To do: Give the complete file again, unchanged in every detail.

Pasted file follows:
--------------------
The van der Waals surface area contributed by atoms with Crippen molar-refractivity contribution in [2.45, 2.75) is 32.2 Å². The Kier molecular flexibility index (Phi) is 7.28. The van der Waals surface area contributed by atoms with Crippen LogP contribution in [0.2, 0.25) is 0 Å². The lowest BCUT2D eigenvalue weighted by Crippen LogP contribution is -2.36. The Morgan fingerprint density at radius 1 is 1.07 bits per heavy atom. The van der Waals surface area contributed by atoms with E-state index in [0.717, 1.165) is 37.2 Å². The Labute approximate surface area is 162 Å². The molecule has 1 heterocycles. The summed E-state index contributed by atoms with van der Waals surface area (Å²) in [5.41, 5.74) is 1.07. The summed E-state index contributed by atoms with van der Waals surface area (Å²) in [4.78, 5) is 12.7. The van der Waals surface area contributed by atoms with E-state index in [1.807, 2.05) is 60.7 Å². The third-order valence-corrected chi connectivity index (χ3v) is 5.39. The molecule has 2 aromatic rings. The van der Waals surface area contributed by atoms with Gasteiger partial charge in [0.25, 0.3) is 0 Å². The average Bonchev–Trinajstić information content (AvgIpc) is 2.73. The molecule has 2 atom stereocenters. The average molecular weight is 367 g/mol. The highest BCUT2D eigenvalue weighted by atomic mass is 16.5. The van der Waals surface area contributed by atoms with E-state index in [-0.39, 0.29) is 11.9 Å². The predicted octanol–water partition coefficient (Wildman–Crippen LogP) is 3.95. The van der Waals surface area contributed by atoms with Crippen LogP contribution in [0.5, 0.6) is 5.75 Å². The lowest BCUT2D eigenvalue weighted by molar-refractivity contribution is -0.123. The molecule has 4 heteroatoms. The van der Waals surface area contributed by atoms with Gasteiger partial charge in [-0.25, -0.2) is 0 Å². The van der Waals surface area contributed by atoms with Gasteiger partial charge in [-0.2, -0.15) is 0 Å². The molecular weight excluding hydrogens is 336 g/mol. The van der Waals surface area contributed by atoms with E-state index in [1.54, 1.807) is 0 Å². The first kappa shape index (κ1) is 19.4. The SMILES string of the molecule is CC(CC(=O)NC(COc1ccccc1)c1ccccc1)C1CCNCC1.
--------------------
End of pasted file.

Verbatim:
The van der Waals surface area contributed by atoms with Crippen molar-refractivity contribution in [2.45, 2.75) is 32.2 Å². The Kier molecular flexibility index (Phi) is 7.28. The van der Waals surface area contributed by atoms with Crippen LogP contribution in [0.2, 0.25) is 0 Å². The lowest BCUT2D eigenvalue weighted by Crippen LogP contribution is -2.36. The Morgan fingerprint density at radius 1 is 1.07 bits per heavy atom. The van der Waals surface area contributed by atoms with E-state index in [0.717, 1.165) is 37.2 Å². The Labute approximate surface area is 162 Å². The molecule has 1 heterocycles. The summed E-state index contributed by atoms with van der Waals surface area (Å²) in [5.41, 5.74) is 1.07. The summed E-state index contributed by atoms with van der Waals surface area (Å²) in [4.78, 5) is 12.7. The van der Waals surface area contributed by atoms with E-state index in [1.807, 2.05) is 60.7 Å². The third-order valence-corrected chi connectivity index (χ3v) is 5.39. The molecule has 2 aromatic rings. The van der Waals surface area contributed by atoms with Gasteiger partial charge in [0.25, 0.3) is 0 Å². The average Bonchev–Trinajstić information content (AvgIpc) is 2.73. The molecule has 2 atom stereocenters. The average molecular weight is 367 g/mol. The highest BCUT2D eigenvalue weighted by atomic mass is 16.5. The van der Waals surface area contributed by atoms with E-state index in [-0.39, 0.29) is 11.9 Å². The predicted octanol–water partition coefficient (Wildman–Crippen LogP) is 3.95. The van der Waals surface area contributed by atoms with Crippen LogP contribution in [0.5, 0.6) is 5.75 Å². The lowest BCUT2D eigenvalue weighted by molar-refractivity contribution is -0.123. The molecule has 4 heteroatoms. The van der Waals surface area contributed by atoms with Gasteiger partial charge in [-0.25, -0.2) is 0 Å². The van der Waals surface area contributed by atoms with Gasteiger partial charge in [-0.2, -0.15) is 0 Å². The molecular weight excluding hydrogens is 336 g/mol. The van der Waals surface area contributed by atoms with E-state index in [1.54, 1.807) is 0 Å². The first kappa shape index (κ1) is 19.4. The SMILES string of the molecule is CC(CC(=O)NC(COc1ccccc1)c1ccccc1)C1CCNCC1.